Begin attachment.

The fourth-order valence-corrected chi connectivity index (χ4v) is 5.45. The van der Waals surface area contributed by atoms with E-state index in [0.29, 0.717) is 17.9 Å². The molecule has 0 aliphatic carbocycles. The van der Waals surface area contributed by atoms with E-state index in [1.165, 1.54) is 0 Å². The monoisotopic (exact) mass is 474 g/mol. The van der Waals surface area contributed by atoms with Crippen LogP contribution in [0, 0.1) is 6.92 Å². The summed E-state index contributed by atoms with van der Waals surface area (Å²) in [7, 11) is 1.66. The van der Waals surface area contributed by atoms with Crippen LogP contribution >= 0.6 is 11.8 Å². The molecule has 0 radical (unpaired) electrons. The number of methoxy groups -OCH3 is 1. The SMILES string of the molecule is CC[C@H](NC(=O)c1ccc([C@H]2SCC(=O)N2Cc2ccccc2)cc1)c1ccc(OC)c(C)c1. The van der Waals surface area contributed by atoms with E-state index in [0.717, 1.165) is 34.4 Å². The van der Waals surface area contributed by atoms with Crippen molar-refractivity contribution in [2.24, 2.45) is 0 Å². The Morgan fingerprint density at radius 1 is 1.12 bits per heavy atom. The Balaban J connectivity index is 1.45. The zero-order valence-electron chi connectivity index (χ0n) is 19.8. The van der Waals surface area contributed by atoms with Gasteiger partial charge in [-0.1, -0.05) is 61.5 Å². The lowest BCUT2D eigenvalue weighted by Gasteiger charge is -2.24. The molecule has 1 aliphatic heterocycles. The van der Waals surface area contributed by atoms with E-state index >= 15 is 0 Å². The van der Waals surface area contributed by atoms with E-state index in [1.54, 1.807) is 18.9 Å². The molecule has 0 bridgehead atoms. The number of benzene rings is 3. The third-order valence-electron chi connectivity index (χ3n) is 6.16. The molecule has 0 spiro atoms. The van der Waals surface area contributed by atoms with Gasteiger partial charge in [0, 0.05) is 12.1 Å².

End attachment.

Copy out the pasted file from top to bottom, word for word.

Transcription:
The fourth-order valence-corrected chi connectivity index (χ4v) is 5.45. The van der Waals surface area contributed by atoms with E-state index in [0.29, 0.717) is 17.9 Å². The molecule has 0 aliphatic carbocycles. The van der Waals surface area contributed by atoms with E-state index in [1.165, 1.54) is 0 Å². The monoisotopic (exact) mass is 474 g/mol. The van der Waals surface area contributed by atoms with Crippen LogP contribution in [0, 0.1) is 6.92 Å². The summed E-state index contributed by atoms with van der Waals surface area (Å²) in [7, 11) is 1.66. The van der Waals surface area contributed by atoms with Crippen LogP contribution >= 0.6 is 11.8 Å². The molecule has 0 radical (unpaired) electrons. The number of methoxy groups -OCH3 is 1. The SMILES string of the molecule is CC[C@H](NC(=O)c1ccc([C@H]2SCC(=O)N2Cc2ccccc2)cc1)c1ccc(OC)c(C)c1. The van der Waals surface area contributed by atoms with E-state index in [0.717, 1.165) is 34.4 Å². The van der Waals surface area contributed by atoms with Crippen molar-refractivity contribution in [2.24, 2.45) is 0 Å². The Morgan fingerprint density at radius 1 is 1.12 bits per heavy atom. The Balaban J connectivity index is 1.45. The zero-order valence-electron chi connectivity index (χ0n) is 19.8. The van der Waals surface area contributed by atoms with Gasteiger partial charge in [-0.1, -0.05) is 61.5 Å². The lowest BCUT2D eigenvalue weighted by Gasteiger charge is -2.24. The molecule has 1 aliphatic heterocycles. The van der Waals surface area contributed by atoms with E-state index >= 15 is 0 Å². The van der Waals surface area contributed by atoms with E-state index in [1.54, 1.807) is 18.9 Å². The molecule has 0 bridgehead atoms. The number of benzene rings is 3. The third-order valence-electron chi connectivity index (χ3n) is 6.16. The molecule has 0 spiro atoms. The van der Waals surface area contributed by atoms with Gasteiger partial charge in [0, 0.05) is 12.1 Å².